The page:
In general, the magnetic disk unit includes a spindle adapted to be rotationally driven, a plurality of magnetic disks mounted on the spindle and arranged at fixed intervals, a plurality of magnetic head sliders having transducers for writing data onto the magnetic disks and reading data recorded on the magnetic disks, a plurality of spring arms spaced from each other for supporting the magnetic head sliders thereon, respectively, and a carriage for movably supporting the spring arms.

It is known that a magnetic disk unit for computers employs a flying magnetic head slider, so as to avoid damage due to contact with a magnetic disk. In such a magnetic disk unit employing a flying magnetic head slider, rotation of the magnetic disk at a high speed (e.g., 4,500 rpm) generates an air flow to fly the magnetic head slider. A flying force applied to the magnetic head slider is balanced with a spring force applied to the magnetic head slider to thereby maintain a fine spacing (about 0.1 to 0.2 μm) between the magnetic head slider and the magnetic disk, thus writing data onto the magnetic disk and reading data from the magnetic disk. In this type of magnetic disk unit, the distance between the magnetic head slider and the magnetic disk has a large influence upon the performance of reading and writing data. During the rotation of the magnetic disk by the operation of the magnetic disk unit, the peripheral speed of the magnetic disk increases from the inner circumference to the outer circumference of the magnetic disk, and the flying distance between the magnetic head slider and the surface of the magnetic disk is therefore increased from the inner circumferential portion to the outer circumferential portion of the magnetic disk.

It is well known in the art to reduce the flying height of the magnetic head slider, so as to improve the electromagnetic characteristics of the magnetic disk. Various trials such as modifying the shape of the slider or reducing the biasing force of the spring arm supporting the slider have been made, so as to reduce the flying height of the slider and stably fly the slider. The modification of the shape of the slider is effective for improvement in static flying characteristics; however, the size of rails provided on the slider must be finely modified, so as to reduce the absolute value of the flying height. On the other hand, the reduction in the biasing force of the spring arm supporting the slider may possibly cause head crash in seeking.

SUMMARY OF THE INVENTION

It is therefore an object of the present invention to provide a magnetic disk unit having a head suspension mechanism which can reduce the flying height of the slider and can stably fly the slider.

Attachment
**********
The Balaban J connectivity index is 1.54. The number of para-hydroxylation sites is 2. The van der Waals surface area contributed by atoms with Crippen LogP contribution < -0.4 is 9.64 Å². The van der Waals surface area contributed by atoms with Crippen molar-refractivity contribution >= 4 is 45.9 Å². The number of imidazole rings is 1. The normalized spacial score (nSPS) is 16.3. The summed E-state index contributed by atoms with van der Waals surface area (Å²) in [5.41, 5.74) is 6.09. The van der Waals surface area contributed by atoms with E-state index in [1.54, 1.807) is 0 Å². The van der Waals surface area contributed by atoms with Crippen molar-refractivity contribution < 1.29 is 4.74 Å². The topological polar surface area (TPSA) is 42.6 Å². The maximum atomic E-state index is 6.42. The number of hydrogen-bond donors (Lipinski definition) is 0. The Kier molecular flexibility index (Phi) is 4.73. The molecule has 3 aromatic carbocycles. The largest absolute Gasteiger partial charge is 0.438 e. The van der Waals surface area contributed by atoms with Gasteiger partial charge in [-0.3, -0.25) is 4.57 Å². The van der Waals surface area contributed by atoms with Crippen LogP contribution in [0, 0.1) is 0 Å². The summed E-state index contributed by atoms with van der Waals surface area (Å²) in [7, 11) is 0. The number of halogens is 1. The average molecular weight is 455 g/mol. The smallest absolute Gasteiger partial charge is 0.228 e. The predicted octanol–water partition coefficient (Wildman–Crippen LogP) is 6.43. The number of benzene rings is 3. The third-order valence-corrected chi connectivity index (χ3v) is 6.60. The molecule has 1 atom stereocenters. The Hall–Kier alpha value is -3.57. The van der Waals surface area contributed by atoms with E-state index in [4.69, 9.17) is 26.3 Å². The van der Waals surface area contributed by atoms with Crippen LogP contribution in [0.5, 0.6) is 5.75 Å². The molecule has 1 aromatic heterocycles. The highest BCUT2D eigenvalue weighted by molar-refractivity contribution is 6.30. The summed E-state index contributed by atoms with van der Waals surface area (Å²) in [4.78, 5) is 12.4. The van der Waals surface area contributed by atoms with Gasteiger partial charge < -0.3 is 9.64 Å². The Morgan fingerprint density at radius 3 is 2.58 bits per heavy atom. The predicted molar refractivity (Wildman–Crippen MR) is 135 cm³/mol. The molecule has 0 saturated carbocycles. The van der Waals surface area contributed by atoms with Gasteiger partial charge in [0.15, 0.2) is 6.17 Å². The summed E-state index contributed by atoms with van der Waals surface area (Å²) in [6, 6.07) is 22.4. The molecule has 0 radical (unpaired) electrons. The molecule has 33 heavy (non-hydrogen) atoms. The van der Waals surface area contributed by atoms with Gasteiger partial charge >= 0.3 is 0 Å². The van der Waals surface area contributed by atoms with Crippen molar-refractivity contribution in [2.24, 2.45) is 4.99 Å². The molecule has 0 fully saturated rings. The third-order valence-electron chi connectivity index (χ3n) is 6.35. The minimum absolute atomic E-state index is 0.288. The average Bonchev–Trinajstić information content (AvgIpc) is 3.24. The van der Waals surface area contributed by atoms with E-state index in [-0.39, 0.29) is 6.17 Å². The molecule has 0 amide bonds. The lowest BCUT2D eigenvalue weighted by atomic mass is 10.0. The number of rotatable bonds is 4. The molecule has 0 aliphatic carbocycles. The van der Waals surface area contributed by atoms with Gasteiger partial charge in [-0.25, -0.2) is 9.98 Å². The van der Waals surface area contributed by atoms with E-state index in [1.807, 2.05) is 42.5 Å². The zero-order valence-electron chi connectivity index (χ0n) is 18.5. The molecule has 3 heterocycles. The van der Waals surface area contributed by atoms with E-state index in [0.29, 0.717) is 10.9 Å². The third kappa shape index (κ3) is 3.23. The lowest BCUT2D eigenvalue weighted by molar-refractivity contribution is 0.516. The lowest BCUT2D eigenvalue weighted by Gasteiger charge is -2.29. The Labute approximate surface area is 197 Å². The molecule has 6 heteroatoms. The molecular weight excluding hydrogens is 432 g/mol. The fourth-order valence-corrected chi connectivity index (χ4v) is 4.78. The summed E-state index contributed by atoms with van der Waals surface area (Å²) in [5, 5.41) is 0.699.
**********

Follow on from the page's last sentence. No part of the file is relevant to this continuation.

In accordance with an aspect of the present invention, there is provided a magnetic disk unit comprising a housing having a base and a cover; a magnetic disk rotatably mounted in said housing and having a plurality of circular tracks; a magnetic head slider for supporting a transducer in proximity to said rotating magnetic disk, said transducer performing read/write of data from/to said magnetic disk; a spring arm having one end portion for supporting said slider, a leaf spring portion provided in the vicinity of the other end portion for biasing said slider toward said magnetic disk and a bent portion formed so that said transducer mounted on said slider approaches said magnetic disk; and carriage means connected to the other end portion of said spring arm for moving said slider supported to said spring arm in a direction crossing the tracks of said magnetic disk.

According to the present invention, the spring arm is bent in such a direction that the transducer mounted on the slider approaches the magnetic disk, thereby reducing the absolute value of the flying height of the magnetic disk and maintaining a good flying stability.

The above and other objects, features and advantages of the present invention and the manner of realizing them will become more apparent, and the invention itself will best be understood from a study of the following description and appended claims with reference to the attached drawings showing some preferred embodiments of the invention.

BRIEF DESCRIPTION OF THE DRAWINGS

FIG. 1 is a partially cutaway plan view of a magnetic disk unit having a head suspension mechanism according to the present invention;

FIG. 2 is a cross section taken along the line II--II in FIG. 1;

FIG. 3 is a side view of a first preferred embodiment of the head suspension mechanism according to the present invention;

FIG. 4 is a plan view of the head suspension mechanism shown in FIG. 3;

FIG. 5 is a perspective view of a slider provided in the head suspension mechanism shown in FIG. 3;